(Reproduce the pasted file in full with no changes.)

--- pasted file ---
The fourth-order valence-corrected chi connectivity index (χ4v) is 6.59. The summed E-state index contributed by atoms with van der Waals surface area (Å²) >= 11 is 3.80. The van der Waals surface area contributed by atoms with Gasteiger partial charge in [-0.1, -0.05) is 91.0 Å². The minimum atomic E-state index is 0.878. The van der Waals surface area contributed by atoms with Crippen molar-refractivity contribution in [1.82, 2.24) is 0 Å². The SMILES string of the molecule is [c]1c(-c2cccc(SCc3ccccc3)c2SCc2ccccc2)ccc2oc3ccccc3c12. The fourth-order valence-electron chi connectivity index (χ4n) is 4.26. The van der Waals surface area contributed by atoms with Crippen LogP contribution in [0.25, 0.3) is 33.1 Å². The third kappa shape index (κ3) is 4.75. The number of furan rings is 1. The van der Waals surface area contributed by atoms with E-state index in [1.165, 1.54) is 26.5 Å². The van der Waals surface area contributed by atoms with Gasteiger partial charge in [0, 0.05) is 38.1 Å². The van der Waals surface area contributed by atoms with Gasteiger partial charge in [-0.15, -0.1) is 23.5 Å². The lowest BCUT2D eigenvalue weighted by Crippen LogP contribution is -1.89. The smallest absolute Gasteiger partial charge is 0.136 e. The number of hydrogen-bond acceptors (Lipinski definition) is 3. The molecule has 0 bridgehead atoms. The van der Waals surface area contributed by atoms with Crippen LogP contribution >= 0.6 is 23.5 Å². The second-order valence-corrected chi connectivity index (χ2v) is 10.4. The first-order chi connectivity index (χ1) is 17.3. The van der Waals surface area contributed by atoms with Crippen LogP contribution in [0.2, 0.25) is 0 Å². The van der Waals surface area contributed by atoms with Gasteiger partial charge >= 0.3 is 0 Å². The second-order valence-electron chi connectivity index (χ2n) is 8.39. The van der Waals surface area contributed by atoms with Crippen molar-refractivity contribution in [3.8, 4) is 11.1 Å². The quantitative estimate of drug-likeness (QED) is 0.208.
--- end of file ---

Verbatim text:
The fourth-order valence-corrected chi connectivity index (χ4v) is 6.59. The summed E-state index contributed by atoms with van der Waals surface area (Å²) >= 11 is 3.80. The van der Waals surface area contributed by atoms with Gasteiger partial charge in [-0.1, -0.05) is 91.0 Å². The minimum atomic E-state index is 0.878. The van der Waals surface area contributed by atoms with Crippen molar-refractivity contribution in [1.82, 2.24) is 0 Å². The SMILES string of the molecule is [c]1c(-c2cccc(SCc3ccccc3)c2SCc2ccccc2)ccc2oc3ccccc3c12. The fourth-order valence-electron chi connectivity index (χ4n) is 4.26. The van der Waals surface area contributed by atoms with Crippen LogP contribution in [0.25, 0.3) is 33.1 Å². The third kappa shape index (κ3) is 4.75. The number of furan rings is 1. The van der Waals surface area contributed by atoms with E-state index in [1.165, 1.54) is 26.5 Å². The van der Waals surface area contributed by atoms with Gasteiger partial charge in [0, 0.05) is 38.1 Å². The van der Waals surface area contributed by atoms with Gasteiger partial charge in [-0.15, -0.1) is 23.5 Å². The lowest BCUT2D eigenvalue weighted by Crippen LogP contribution is -1.89. The smallest absolute Gasteiger partial charge is 0.136 e. The number of hydrogen-bond acceptors (Lipinski definition) is 3. The molecule has 0 bridgehead atoms. The van der Waals surface area contributed by atoms with Crippen LogP contribution >= 0.6 is 23.5 Å². The second-order valence-corrected chi connectivity index (χ2v) is 10.4. The first-order chi connectivity index (χ1) is 17.3. The van der Waals surface area contributed by atoms with Crippen LogP contribution in [0.2, 0.25) is 0 Å². The van der Waals surface area contributed by atoms with Gasteiger partial charge >= 0.3 is 0 Å². The second-order valence-electron chi connectivity index (χ2n) is 8.39. The van der Waals surface area contributed by atoms with Crippen molar-refractivity contribution in [3.8, 4) is 11.1 Å². The quantitative estimate of drug-likeness (QED) is 0.208.